37. 37. III. It is objective.
  38. 38. <ul><li>News is a factual report, not a report of how the reporter thought something should have been. </li></ul>
  39. 39. <ul><li>A reporter must report news as impartially and honestly as possible. </li></ul>
  40. 40. <ul><li>Objectivity is difficult to achieve because a reporter’s own opinions and feelings can easily interfere with factual presentation in stories. </li></ul>
  41. 41. IV. It is concise and clear.
  42. 42. Hard news stories almost always follow the inverted pyramid and are written concisely and clearly so that the meaning is clear to an average reader.
  43. 43. Inverted Pyramid Most important facts Next most important Next most important Next
  44. 44. V. It is recent.
  45. 45. Timeliness is of major importance in this era of fast communication. Other factors being equal, a news editor will choose one story over another because of its timeliness.
  46. 46. News elements help to make facts interesting to people.
  47. 47. <ul><li>Immediacy or timeliness </li></ul><ul><li>Most essential element of news </li></ul>
  48. 48. <ul><li>Reporters emphasize most recent or newest angle of story. </li></ul>
  49. 49. Proximity Readers are more interested in an event geographically near them than in one far removed
  50. 50. Reporters emphasize the local angle whenever possible
  51. 51. <ul><li>Consequence </li></ul><ul><li>A story that affects every reader will have more consequence than one that affects only a few. </li></ul>
  52. 52. Reporters emphasize the angle of the story that will impact most readers
  53. 53. <ul><li>Prominence </li></ul><ul><li>Names make news. Include as many as possible. </li></ul>
  54. 54. The more prominent a particular name, place, event or situation, the more interest the story will have.
  55. 55. <ul><li>Drama </li></ul><ul><li>adds color and vitality to a story. </li></ul>
  56. 56. <ul><li>The more dramatic a story, the more appealing it is to the readers. </li></ul>
  57. 57. Mystery, suspense, comedy, the unusual, the bizarre are chief elements of drama.
  58. 58. <ul><li>Oddity/ Unusualness </li></ul><ul><li>The greater the degree of unusualness in a story, the greater its news value. </li></ul>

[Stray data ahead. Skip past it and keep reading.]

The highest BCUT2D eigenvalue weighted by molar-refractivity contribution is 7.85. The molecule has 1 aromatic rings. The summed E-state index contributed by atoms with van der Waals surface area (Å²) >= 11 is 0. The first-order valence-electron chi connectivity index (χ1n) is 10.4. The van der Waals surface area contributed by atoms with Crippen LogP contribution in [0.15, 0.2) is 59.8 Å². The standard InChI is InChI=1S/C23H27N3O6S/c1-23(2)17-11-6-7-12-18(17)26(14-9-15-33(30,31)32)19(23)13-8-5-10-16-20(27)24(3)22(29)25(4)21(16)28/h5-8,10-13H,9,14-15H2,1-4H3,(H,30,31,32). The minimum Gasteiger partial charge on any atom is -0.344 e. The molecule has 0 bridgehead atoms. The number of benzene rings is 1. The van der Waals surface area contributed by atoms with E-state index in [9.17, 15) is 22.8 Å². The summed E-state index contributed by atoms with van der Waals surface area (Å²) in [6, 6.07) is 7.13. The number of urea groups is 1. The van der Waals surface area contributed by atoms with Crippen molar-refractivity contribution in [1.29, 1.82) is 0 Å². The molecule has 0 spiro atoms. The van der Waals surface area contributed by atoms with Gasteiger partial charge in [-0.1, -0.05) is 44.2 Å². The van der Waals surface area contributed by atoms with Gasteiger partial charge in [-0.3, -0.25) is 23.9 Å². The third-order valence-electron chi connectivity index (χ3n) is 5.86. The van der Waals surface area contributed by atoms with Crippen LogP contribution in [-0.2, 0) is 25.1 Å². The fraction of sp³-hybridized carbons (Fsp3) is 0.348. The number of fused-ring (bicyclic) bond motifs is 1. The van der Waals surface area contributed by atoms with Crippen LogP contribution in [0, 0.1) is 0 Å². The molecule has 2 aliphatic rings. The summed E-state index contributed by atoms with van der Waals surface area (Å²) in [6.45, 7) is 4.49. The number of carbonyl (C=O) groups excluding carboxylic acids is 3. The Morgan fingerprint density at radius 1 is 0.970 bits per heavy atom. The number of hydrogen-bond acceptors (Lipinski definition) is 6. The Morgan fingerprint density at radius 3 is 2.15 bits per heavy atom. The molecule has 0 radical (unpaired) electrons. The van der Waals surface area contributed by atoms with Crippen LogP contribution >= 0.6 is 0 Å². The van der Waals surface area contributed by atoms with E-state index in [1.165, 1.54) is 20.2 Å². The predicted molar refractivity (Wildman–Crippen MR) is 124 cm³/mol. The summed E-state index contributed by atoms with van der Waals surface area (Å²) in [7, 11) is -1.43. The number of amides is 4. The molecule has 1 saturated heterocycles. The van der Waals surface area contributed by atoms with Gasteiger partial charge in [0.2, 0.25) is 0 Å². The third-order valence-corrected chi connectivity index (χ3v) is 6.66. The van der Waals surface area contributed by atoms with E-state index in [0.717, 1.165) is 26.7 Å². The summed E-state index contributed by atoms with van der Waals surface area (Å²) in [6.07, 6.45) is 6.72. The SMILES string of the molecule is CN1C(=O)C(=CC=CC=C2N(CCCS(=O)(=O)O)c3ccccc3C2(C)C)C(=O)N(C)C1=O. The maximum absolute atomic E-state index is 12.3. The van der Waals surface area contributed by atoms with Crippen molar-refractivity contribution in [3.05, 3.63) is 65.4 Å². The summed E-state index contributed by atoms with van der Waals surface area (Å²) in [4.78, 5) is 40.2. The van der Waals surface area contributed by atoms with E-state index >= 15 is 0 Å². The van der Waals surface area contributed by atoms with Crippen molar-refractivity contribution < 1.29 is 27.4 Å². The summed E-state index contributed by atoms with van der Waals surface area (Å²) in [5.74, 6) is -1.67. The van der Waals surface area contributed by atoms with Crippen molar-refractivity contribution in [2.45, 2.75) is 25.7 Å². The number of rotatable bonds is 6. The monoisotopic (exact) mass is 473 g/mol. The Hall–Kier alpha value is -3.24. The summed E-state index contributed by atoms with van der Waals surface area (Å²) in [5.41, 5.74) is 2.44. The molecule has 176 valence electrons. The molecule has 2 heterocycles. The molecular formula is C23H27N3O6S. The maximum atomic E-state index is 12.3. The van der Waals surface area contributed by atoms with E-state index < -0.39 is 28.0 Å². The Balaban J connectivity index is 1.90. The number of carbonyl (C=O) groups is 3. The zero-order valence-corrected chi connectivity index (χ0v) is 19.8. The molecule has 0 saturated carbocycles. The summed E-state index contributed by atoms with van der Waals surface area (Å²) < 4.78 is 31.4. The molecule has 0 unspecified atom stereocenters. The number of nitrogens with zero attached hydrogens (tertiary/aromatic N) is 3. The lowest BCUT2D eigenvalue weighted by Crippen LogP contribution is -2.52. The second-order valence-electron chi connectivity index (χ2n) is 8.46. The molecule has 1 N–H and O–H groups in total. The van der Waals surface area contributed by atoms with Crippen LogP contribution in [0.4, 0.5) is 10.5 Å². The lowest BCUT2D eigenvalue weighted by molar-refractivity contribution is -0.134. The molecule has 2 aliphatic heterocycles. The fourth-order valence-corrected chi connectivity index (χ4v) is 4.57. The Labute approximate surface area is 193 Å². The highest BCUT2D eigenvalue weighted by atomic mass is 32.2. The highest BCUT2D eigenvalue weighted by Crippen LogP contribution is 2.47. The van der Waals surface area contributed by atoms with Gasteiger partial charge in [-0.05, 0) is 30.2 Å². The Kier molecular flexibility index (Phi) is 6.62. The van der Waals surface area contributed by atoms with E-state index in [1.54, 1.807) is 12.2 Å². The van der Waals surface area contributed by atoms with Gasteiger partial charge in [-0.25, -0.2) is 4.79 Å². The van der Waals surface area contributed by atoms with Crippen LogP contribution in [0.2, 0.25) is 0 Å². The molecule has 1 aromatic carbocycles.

59. 59. “ Firsts”, “lasts”, and “onlys” have been staples of newspapers since the 19th century.
  60. 60. <ul><li>Conflict </li></ul><ul><li>appears frequently in news stories. </li></ul>
  61. 61. <ul><li>Inherent in sports stories, war news, crime news, violence, domestic disputes, government bodies. </li></ul>
  62. 62. <ul><li>Conflict </li></ul><ul><li>can be physical or mental. (Ideas can be in conflict). </li></ul>
  63. 63. <ul><li>Can involve man vs. man, man vs. nature, man vs. animal or animal vs. animal. </li></ul>
  64. 64. <ul><li>Sex </li></ul><ul><li>news element present in stories of romance, marriage, divorce and other relationships. </li></ul>
  65. 65. The treatment of sex varies widely from publication to publication.
  66. 66. <ul><li>Emotions, instincts </li></ul><ul><li>Readers enjoy stories that appeal to their emotions. </li></ul>
  67. 67. Generally the most widely read stories in the newspaper, and most widely discussed of those heard on radio or television.
  68. 68. <ul><li>Stories about the home-less, babies needing trans-plants, a 4-year-old girl abandoned in freezing wea-ther who must have her legs amputated, baby girls rescued from wells, some-one winning the lottery </li></ul>
  69. 69. <ul><li>Progress </li></ul><ul><li>Involves any significant change for the betterment of mankind. </li></ul>
  70. 70. <ul><li>May refer to achievement in the laboratory, industrial plant, legislative body, etc. </li></ul>
  71. 71. May refer to success in treating AIDS patients, etc.
  72. 72. <ul><li>Impact </li></ul><ul><li>How will a particular event affect the readers? </li></ul>
  73. 73. <ul><li>Similar to consequence, but stronger, more personal </li></ul>
  74. 74. A number of factors modify the importance of news elements in actual practice.
  75. 75. <ul><li>The policy of a news publication may increase or decrease the importance of a story. </li></ul>
  76. 76. <ul><li>The class of readers may determine what is news for a publi-cation. </li></ul>
  77. 77. <ul><li>The amount of space available may determine if a particular story is told briefly or in detail. </li></ul>
  78. 78. Timing may alter the value of a news story. All news is in competition with the news available at the moment.
  79. 79. <ul><li>Previous publication may change a story’s value. </li></ul>
  80. 80. <ul><li>Censorship, particularly in war time or times of national crisis, may change news value, sometimes keeping stories from being published for long periods of time. </li></ul>
  81. 81. The End This presentation will repeat in 10 seconds.